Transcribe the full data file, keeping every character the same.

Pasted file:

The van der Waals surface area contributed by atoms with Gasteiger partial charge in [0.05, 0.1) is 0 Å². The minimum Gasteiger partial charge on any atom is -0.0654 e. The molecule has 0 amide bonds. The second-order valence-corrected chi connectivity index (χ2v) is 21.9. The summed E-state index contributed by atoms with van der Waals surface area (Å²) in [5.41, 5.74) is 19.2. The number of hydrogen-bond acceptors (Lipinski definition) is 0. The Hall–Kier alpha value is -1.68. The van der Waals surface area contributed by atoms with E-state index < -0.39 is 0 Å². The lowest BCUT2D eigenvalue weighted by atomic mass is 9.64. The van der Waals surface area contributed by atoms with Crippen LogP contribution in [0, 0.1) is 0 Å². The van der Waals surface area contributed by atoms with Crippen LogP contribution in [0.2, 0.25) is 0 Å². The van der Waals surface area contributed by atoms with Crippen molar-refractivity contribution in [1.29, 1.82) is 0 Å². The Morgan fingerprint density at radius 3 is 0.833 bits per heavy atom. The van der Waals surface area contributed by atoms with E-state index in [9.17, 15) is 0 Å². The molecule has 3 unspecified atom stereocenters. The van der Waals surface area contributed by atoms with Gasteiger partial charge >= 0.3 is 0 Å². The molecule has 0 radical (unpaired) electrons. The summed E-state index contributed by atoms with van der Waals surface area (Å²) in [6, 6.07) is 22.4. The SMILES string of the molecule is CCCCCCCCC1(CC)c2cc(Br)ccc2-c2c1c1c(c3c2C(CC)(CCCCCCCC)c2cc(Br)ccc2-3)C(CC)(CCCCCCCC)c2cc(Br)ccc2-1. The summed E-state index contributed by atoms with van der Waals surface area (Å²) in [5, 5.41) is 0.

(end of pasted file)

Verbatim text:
The van der Waals surface area contributed by atoms with Gasteiger partial charge in [0.05, 0.1) is 0 Å². The minimum Gasteiger partial charge on any atom is -0.0654 e. The molecule has 0 amide bonds. The second-order valence-corrected chi connectivity index (χ2v) is 21.9. The summed E-state index contributed by atoms with van der Waals surface area (Å²) in [5.41, 5.74) is 19.2. The number of hydrogen-bond acceptors (Lipinski definition) is 0. The Hall–Kier alpha value is -1.68. The van der Waals surface area contributed by atoms with E-state index < -0.39 is 0 Å². The lowest BCUT2D eigenvalue weighted by atomic mass is 9.64. The van der Waals surface area contributed by atoms with Crippen LogP contribution in [0, 0.1) is 0 Å². The van der Waals surface area contributed by atoms with Crippen LogP contribution in [0.2, 0.25) is 0 Å². The van der Waals surface area contributed by atoms with Crippen molar-refractivity contribution in [1.29, 1.82) is 0 Å². The Morgan fingerprint density at radius 3 is 0.833 bits per heavy atom. The van der Waals surface area contributed by atoms with E-state index in [9.17, 15) is 0 Å². The molecule has 3 unspecified atom stereocenters. The van der Waals surface area contributed by atoms with Gasteiger partial charge >= 0.3 is 0 Å². The molecule has 0 radical (unpaired) electrons. The summed E-state index contributed by atoms with van der Waals surface area (Å²) in [6, 6.07) is 22.4. The SMILES string of the molecule is CCCCCCCCC1(CC)c2cc(Br)ccc2-c2c1c1c(c3c2C(CC)(CCCCCCCC)c2cc(Br)ccc2-3)C(CC)(CCCCCCCC)c2cc(Br)ccc2-1. The summed E-state index contributed by atoms with van der Waals surface area (Å²) in [5, 5.41) is 0.